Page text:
"This is a bit of a feminist moment, pushing back at the commercial, hyper-sexual model of teen girls that has prevailed," argues a professor in an LA Times story citing True Grit and Winter's Bone, among others. What's going on?
Last year, the women-in-film awards discussion focused on Kathryn Bigelow and Precious; this year, you could argue that while there's momentum behind "older" (by Hollywood standards) actresses (Tilda Swinton, the stars of The Kids Are All Right), there's even more excitement about a crop of much-younger actresses, many of them barely in their teens, who are playing challenging, nuanced roles. (That said, my Oscar money's on Natalie Portman.)
Of Ree, the character played by Jennifer Lawrence, David Denby wrote in The New Yorker, "She's not just the most interesting teenager around, she's more believable as a heroic character than any of the men we've seen peacocking through movies recently. In its lived-in, completely non-ideological way, Winter's Bone is one of the great feminist works in film."
And that film's director, Debra Granik, told The LA Times, "People are finding these heroines charismatic, unexpected and fresh. What a person in the business can get from that is, 'Hey, a young female protagonist doesn't need to have a boyfriend, get pregnant, cut herself or be naked to attract an audience.' " The story also reveals that she's writing a treatment of Pippi Longstocking (!).
The Times author is perhaps unduly optimistic, describing "a film industry in which young women are infiltrating traditionally male genres like action films; female directors and producers are wielding increasing creative influence, and the culture is moving from a sexed-up, dumbed-down model of female adolescence to one marked by smarts, strength and scrap."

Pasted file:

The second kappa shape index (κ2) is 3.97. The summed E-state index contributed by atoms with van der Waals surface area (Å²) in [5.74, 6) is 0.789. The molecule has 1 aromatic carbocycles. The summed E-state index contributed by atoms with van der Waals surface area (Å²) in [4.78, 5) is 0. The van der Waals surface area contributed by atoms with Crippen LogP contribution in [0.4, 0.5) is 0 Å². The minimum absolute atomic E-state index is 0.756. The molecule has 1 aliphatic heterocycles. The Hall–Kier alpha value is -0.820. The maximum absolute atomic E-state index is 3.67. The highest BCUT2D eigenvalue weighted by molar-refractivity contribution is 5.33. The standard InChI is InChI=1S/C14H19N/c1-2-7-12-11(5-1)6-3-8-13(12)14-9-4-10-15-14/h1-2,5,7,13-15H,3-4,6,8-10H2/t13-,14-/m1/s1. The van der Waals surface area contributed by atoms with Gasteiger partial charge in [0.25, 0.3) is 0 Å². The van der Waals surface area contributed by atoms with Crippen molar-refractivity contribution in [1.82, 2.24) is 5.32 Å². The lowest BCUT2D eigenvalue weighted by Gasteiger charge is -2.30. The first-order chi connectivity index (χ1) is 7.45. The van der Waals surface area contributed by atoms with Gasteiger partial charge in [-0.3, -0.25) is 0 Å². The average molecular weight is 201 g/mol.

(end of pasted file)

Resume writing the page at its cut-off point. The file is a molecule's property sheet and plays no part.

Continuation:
Female directors and writers did do well this year, including with Granik, The Kids Are All Right, and Please Give (which sadly seems to have no awards buzz). And Deadline Hollywood Daily noted back in November that if the best actress pool was looking extra strong this year, "One key reason could be that some of the top contenders like Nicole Kidman, Halle Berry, and Tilda Swinton also took the reins of their projects and moonlighted as producers in order to shepherd difficult material that might never have made it to the screen otherwise." But they still represent a tiny minority of projects and budgets, and primarily are the smaller or mid-range films that get awards attention but smaller audiences.
Happily, a high-profile film with some rather prominent men behind it has also managed to have a refreshing portrayal of a much-younger girl — namely, True Grit with Hailee Steinfeld's character. Whereas the 1969 adaption made the character of Mattie older so they could add a romantic plotline, this Mattie "never shakes out her braids in a makeover montage, swoons over a cute stable boy or frets about the daunting task at hand tracking down the man who shot her father."
If the young women and girls playing these parts have anything in common, it's uncommon self-possession and maturity. (Is it uncommon by now if Dakota Fanning is already considered their foremother?) Here are several of in the January issue of W, including Abigail Breslin, Chloe Grace Moretz, and more. (Hey, where's Kiernan Shipka? Not enough silver screen time?).
Glancing at the photos, one realizes another "trend" of this year's breakout actresses: They're all white.
Update: Wikipedia describes Hailee Steinfeld's mother as "of Filipino, African-American and European-American descent." Her maternal grandfather is Filipino. Her father is Jewish.